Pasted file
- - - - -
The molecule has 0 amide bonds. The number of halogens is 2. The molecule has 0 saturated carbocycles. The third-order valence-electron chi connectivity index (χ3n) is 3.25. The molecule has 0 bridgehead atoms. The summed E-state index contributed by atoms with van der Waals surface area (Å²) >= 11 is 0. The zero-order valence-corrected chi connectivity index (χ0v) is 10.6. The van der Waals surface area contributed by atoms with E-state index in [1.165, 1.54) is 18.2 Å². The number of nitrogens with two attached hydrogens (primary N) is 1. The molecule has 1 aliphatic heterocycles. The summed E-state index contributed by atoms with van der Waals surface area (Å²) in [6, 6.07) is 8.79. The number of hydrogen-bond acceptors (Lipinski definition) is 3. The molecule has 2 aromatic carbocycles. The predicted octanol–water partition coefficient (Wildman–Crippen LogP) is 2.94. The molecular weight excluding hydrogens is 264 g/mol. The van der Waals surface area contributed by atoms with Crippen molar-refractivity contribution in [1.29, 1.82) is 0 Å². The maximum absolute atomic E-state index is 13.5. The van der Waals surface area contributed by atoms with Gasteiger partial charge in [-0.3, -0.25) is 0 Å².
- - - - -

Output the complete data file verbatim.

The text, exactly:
The molecule has 0 amide bonds. The number of halogens is 2. The molecule has 0 saturated carbocycles. The third-order valence-electron chi connectivity index (χ3n) is 3.25. The molecule has 0 bridgehead atoms. The summed E-state index contributed by atoms with van der Waals surface area (Å²) >= 11 is 0. The zero-order valence-corrected chi connectivity index (χ0v) is 10.6. The van der Waals surface area contributed by atoms with E-state index in [1.165, 1.54) is 18.2 Å². The number of nitrogens with two attached hydrogens (primary N) is 1. The molecule has 1 aliphatic heterocycles. The summed E-state index contributed by atoms with van der Waals surface area (Å²) in [6, 6.07) is 8.79. The number of hydrogen-bond acceptors (Lipinski definition) is 3. The molecule has 2 aromatic carbocycles. The predicted octanol–water partition coefficient (Wildman–Crippen LogP) is 2.94. The molecular weight excluding hydrogens is 264 g/mol. The van der Waals surface area contributed by atoms with Crippen molar-refractivity contribution in [1.29, 1.82) is 0 Å². The maximum absolute atomic E-state index is 13.5. The van der Waals surface area contributed by atoms with Gasteiger partial charge in [-0.3, -0.25) is 0 Å².